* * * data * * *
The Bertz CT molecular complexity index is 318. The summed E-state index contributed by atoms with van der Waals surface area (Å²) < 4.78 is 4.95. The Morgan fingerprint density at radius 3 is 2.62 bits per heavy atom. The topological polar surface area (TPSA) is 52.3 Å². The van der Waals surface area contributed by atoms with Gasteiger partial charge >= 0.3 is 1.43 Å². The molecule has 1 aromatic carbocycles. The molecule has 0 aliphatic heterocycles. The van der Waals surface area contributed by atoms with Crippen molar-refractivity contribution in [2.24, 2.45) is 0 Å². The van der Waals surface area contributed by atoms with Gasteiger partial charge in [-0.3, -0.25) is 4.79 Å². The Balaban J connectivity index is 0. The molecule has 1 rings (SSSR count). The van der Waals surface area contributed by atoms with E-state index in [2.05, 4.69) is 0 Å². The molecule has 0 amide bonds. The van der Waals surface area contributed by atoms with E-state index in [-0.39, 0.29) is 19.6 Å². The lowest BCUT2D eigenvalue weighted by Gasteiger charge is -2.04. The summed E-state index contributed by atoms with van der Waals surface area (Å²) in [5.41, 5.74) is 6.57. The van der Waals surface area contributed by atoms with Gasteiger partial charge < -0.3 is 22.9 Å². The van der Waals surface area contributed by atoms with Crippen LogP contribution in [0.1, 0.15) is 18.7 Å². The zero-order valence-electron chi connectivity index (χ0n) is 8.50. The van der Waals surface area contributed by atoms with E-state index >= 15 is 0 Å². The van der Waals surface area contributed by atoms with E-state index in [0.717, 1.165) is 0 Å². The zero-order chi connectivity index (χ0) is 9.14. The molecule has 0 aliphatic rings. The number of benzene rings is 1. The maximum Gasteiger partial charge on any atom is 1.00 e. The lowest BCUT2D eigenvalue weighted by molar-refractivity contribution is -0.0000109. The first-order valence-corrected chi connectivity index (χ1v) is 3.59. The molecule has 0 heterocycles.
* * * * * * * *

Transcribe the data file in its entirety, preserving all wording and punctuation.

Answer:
The Bertz CT molecular complexity index is 318. The summed E-state index contributed by atoms with van der Waals surface area (Å²) < 4.78 is 4.95. The Morgan fingerprint density at radius 3 is 2.62 bits per heavy atom. The topological polar surface area (TPSA) is 52.3 Å². The van der Waals surface area contributed by atoms with Gasteiger partial charge >= 0.3 is 1.43 Å². The molecule has 1 aromatic carbocycles. The molecule has 0 aliphatic heterocycles. The van der Waals surface area contributed by atoms with Crippen molar-refractivity contribution in [2.24, 2.45) is 0 Å². The van der Waals surface area contributed by atoms with Gasteiger partial charge in [-0.3, -0.25) is 4.79 Å². The Balaban J connectivity index is 0. The molecule has 1 rings (SSSR count). The van der Waals surface area contributed by atoms with E-state index in [2.05, 4.69) is 0 Å². The molecule has 0 amide bonds. The van der Waals surface area contributed by atoms with E-state index in [-0.39, 0.29) is 19.6 Å². The lowest BCUT2D eigenvalue weighted by Gasteiger charge is -2.04. The summed E-state index contributed by atoms with van der Waals surface area (Å²) in [5.41, 5.74) is 6.57. The van der Waals surface area contributed by atoms with Gasteiger partial charge < -0.3 is 22.9 Å². The van der Waals surface area contributed by atoms with Crippen LogP contribution in [0.1, 0.15) is 18.7 Å². The zero-order valence-electron chi connectivity index (χ0n) is 8.50. The van der Waals surface area contributed by atoms with E-state index >= 15 is 0 Å². The van der Waals surface area contributed by atoms with E-state index in [0.717, 1.165) is 0 Å². The zero-order chi connectivity index (χ0) is 9.14. The molecule has 0 aliphatic rings. The number of benzene rings is 1. The maximum Gasteiger partial charge on any atom is 1.00 e. The lowest BCUT2D eigenvalue weighted by molar-refractivity contribution is -0.0000109. The first-order valence-corrected chi connectivity index (χ1v) is 3.59. The molecule has 0 heterocycles.